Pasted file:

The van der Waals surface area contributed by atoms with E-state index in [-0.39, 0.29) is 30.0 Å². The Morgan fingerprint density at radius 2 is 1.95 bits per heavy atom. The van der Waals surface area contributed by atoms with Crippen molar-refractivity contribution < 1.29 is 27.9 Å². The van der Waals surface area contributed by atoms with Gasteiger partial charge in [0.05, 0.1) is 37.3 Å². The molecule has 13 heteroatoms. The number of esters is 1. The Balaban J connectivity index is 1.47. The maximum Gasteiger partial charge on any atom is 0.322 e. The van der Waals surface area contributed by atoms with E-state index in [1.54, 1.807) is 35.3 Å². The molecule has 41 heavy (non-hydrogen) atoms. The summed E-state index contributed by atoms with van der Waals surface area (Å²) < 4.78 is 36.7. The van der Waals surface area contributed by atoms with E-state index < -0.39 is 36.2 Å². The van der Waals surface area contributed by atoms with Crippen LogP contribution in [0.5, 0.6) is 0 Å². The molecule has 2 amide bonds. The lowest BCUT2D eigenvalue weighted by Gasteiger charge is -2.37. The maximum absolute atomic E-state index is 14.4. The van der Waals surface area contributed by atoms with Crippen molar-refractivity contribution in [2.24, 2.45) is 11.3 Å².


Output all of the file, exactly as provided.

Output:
The van der Waals surface area contributed by atoms with E-state index in [-0.39, 0.29) is 30.0 Å². The Morgan fingerprint density at radius 2 is 1.95 bits per heavy atom. The van der Waals surface area contributed by atoms with Crippen molar-refractivity contribution < 1.29 is 27.9 Å². The van der Waals surface area contributed by atoms with Gasteiger partial charge in [0.05, 0.1) is 37.3 Å². The molecule has 13 heteroatoms. The number of esters is 1. The Balaban J connectivity index is 1.47. The maximum Gasteiger partial charge on any atom is 0.322 e. The van der Waals surface area contributed by atoms with E-state index in [1.54, 1.807) is 35.3 Å². The molecule has 41 heavy (non-hydrogen) atoms. The summed E-state index contributed by atoms with van der Waals surface area (Å²) < 4.78 is 36.7. The van der Waals surface area contributed by atoms with E-state index < -0.39 is 36.2 Å². The van der Waals surface area contributed by atoms with Crippen LogP contribution in [0.5, 0.6) is 0 Å². The molecule has 2 amide bonds. The lowest BCUT2D eigenvalue weighted by Gasteiger charge is -2.37. The maximum absolute atomic E-state index is 14.4. The van der Waals surface area contributed by atoms with Crippen molar-refractivity contribution in [2.24, 2.45) is 11.3 Å².